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September 22, 1917


JAMA. 1917;LXIX(12):1008. doi:10.1001/jama.1917.02590390058020

Although creatin cannot be called a normal constituent of the urine in the same sense in which the invariably occurring creatinin, urea or uric acid are so designated, it is nevertheless found under circumstances that are strictly physiologic in character. Creatin is present only occasionally and in small quantity in the urine of adult men. It occurs in the urine of women post partum, and is usually present in the urine of children in which it may be equivalent in amount to a considerable portion of the closely related creatinin. In disease, particularly such types as are attended with partial starvation, creatin is also likely to make its appearance in the kidney output.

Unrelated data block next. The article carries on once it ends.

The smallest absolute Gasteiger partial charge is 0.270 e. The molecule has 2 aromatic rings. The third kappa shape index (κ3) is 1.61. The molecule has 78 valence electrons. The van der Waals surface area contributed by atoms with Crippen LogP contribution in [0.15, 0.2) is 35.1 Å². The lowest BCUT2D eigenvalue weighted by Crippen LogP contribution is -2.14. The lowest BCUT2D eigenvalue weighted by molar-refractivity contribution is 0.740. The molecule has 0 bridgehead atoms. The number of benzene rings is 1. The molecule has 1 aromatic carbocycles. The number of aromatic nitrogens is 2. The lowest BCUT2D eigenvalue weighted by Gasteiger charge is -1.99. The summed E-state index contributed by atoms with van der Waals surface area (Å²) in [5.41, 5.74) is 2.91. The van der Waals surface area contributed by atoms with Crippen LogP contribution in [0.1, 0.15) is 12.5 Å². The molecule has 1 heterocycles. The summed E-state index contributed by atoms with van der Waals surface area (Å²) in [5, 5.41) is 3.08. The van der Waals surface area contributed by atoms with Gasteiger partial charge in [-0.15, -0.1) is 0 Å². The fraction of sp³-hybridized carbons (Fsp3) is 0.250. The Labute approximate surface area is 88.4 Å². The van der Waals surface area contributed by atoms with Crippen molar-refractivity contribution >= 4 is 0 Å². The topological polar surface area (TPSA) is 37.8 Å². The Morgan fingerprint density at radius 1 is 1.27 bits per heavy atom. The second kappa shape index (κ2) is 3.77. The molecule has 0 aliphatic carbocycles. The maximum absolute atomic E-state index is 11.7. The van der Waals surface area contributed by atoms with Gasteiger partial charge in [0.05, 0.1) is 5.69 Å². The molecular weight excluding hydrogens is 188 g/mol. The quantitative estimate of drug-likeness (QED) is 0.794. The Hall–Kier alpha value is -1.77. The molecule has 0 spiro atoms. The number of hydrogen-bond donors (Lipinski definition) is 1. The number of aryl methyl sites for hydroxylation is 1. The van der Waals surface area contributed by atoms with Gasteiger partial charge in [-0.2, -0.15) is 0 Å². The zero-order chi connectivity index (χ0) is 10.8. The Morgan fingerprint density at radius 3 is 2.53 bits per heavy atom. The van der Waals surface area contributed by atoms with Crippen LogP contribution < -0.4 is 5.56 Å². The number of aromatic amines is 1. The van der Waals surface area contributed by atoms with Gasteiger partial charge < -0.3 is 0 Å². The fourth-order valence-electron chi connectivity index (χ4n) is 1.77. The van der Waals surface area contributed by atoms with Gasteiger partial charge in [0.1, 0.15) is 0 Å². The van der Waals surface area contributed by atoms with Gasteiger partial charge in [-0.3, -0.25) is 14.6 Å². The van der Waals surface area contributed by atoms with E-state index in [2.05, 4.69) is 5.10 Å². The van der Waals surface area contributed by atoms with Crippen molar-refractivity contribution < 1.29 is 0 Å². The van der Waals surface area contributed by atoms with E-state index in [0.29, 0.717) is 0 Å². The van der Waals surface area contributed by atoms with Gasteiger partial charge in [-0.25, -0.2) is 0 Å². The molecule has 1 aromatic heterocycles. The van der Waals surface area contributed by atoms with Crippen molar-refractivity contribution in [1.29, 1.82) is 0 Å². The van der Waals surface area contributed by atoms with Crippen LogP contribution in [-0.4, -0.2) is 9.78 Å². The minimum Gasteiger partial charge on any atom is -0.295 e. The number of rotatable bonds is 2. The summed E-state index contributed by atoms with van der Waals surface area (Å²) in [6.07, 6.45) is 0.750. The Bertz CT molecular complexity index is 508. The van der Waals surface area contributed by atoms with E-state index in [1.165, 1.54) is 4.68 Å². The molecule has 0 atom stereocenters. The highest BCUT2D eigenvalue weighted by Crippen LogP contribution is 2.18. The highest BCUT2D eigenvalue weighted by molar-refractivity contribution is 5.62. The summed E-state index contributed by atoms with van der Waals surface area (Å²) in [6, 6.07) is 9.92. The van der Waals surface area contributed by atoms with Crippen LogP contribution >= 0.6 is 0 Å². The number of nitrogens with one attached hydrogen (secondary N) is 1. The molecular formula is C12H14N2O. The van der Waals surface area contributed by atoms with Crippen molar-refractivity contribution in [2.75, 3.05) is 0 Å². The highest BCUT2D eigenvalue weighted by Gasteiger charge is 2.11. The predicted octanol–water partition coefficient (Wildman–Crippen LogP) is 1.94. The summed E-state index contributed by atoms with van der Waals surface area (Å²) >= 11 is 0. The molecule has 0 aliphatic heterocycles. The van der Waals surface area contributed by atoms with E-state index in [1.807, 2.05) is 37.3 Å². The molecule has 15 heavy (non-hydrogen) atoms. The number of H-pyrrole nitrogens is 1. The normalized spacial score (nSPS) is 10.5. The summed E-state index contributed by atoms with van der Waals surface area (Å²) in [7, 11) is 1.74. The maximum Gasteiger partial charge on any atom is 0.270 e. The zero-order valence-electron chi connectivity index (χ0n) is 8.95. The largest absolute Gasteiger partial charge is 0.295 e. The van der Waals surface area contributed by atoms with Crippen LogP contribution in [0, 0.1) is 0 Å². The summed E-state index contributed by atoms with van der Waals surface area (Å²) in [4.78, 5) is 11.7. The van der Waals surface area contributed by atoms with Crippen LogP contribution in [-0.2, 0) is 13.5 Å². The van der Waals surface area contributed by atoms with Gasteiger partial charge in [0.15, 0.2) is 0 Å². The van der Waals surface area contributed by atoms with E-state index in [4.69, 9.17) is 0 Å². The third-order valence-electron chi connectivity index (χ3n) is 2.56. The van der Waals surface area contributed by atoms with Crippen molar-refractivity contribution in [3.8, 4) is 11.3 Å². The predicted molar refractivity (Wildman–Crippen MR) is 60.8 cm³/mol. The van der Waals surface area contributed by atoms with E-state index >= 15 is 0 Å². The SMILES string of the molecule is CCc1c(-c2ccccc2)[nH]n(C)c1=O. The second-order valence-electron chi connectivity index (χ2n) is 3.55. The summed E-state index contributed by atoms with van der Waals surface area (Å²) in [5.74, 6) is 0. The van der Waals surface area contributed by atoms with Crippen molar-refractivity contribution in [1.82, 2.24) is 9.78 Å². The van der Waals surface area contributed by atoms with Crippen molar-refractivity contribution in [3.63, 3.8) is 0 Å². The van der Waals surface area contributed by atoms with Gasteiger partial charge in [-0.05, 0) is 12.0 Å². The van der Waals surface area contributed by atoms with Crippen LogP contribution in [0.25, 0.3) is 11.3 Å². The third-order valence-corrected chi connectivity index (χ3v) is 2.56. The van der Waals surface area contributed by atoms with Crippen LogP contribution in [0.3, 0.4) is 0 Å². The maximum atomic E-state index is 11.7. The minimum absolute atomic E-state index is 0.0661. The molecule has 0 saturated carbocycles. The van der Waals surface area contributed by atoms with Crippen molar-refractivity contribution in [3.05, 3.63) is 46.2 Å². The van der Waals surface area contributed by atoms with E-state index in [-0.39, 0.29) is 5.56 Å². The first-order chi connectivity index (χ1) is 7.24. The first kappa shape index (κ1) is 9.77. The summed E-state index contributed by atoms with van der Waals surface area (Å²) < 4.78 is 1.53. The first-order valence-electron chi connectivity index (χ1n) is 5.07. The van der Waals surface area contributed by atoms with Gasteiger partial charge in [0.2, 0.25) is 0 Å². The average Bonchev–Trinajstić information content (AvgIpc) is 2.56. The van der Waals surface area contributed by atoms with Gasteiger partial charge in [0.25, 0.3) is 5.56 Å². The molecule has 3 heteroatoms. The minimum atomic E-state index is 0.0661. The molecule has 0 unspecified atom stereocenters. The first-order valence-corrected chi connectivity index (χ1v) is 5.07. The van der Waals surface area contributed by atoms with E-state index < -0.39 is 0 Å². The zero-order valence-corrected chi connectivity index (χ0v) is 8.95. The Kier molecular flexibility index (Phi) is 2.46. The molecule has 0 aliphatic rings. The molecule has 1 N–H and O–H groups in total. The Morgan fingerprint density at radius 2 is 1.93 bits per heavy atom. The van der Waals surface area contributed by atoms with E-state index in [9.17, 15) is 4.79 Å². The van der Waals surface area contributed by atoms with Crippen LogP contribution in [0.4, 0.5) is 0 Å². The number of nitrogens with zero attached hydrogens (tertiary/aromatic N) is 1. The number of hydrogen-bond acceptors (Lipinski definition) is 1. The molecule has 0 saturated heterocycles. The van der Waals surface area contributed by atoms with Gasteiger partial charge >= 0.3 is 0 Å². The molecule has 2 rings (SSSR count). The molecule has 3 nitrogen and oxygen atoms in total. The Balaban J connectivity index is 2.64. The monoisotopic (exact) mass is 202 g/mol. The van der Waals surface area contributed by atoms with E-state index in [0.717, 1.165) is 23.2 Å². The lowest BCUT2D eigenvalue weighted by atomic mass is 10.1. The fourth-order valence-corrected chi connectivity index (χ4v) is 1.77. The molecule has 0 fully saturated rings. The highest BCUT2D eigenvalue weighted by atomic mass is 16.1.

The explanation of the origin of this unquestionably important product of metabolism has remained a puzzle for many years. Nothing is known of the function of the creatin in the muscle and other organs; and it cannot

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